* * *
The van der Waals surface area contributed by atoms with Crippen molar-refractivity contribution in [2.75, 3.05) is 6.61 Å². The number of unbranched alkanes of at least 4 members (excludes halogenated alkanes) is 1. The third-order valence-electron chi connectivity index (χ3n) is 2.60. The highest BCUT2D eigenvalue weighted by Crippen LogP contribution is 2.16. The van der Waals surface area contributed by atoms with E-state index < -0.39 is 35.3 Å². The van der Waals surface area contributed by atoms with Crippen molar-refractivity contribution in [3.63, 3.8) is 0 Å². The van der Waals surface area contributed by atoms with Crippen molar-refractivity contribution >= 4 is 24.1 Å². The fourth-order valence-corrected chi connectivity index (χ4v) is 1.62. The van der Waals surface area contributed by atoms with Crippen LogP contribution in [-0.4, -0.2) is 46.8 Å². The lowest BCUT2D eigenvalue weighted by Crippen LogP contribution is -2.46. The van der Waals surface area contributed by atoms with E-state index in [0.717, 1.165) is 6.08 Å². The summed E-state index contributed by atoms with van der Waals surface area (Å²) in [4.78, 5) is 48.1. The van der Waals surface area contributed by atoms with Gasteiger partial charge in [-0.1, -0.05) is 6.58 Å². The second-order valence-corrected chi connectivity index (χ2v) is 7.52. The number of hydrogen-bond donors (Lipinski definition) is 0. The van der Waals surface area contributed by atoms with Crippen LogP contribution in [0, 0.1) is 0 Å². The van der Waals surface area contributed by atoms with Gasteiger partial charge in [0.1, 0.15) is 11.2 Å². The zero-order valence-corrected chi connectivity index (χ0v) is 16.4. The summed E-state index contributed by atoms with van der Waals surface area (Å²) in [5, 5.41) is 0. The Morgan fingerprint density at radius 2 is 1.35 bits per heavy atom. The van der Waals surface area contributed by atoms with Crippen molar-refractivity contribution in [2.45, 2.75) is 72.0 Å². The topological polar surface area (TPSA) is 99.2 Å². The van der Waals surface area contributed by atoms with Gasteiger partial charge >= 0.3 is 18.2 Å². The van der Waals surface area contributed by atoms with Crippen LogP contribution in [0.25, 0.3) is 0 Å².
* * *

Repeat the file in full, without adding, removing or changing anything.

The van der Waals surface area contributed by atoms with Crippen molar-refractivity contribution in [2.75, 3.05) is 6.61 Å². The number of unbranched alkanes of at least 4 members (excludes halogenated alkanes) is 1. The third-order valence-electron chi connectivity index (χ3n) is 2.60. The highest BCUT2D eigenvalue weighted by Crippen LogP contribution is 2.16. The van der Waals surface area contributed by atoms with E-state index < -0.39 is 35.3 Å². The van der Waals surface area contributed by atoms with Crippen molar-refractivity contribution in [3.63, 3.8) is 0 Å². The van der Waals surface area contributed by atoms with Crippen molar-refractivity contribution >= 4 is 24.1 Å². The fourth-order valence-corrected chi connectivity index (χ4v) is 1.62. The van der Waals surface area contributed by atoms with Crippen LogP contribution in [-0.4, -0.2) is 46.8 Å². The lowest BCUT2D eigenvalue weighted by Crippen LogP contribution is -2.46. The van der Waals surface area contributed by atoms with E-state index in [0.717, 1.165) is 6.08 Å². The summed E-state index contributed by atoms with van der Waals surface area (Å²) in [4.78, 5) is 48.1. The van der Waals surface area contributed by atoms with Gasteiger partial charge in [-0.1, -0.05) is 6.58 Å². The second-order valence-corrected chi connectivity index (χ2v) is 7.52. The number of hydrogen-bond donors (Lipinski definition) is 0. The van der Waals surface area contributed by atoms with Crippen LogP contribution in [0, 0.1) is 0 Å². The van der Waals surface area contributed by atoms with Gasteiger partial charge in [0.1, 0.15) is 11.2 Å². The zero-order valence-corrected chi connectivity index (χ0v) is 16.4. The summed E-state index contributed by atoms with van der Waals surface area (Å²) in [5, 5.41) is 0. The Morgan fingerprint density at radius 2 is 1.35 bits per heavy atom. The van der Waals surface area contributed by atoms with Crippen molar-refractivity contribution in [2.45, 2.75) is 72.0 Å². The topological polar surface area (TPSA) is 99.2 Å². The van der Waals surface area contributed by atoms with Gasteiger partial charge >= 0.3 is 18.2 Å². The van der Waals surface area contributed by atoms with Crippen LogP contribution in [0.25, 0.3) is 0 Å².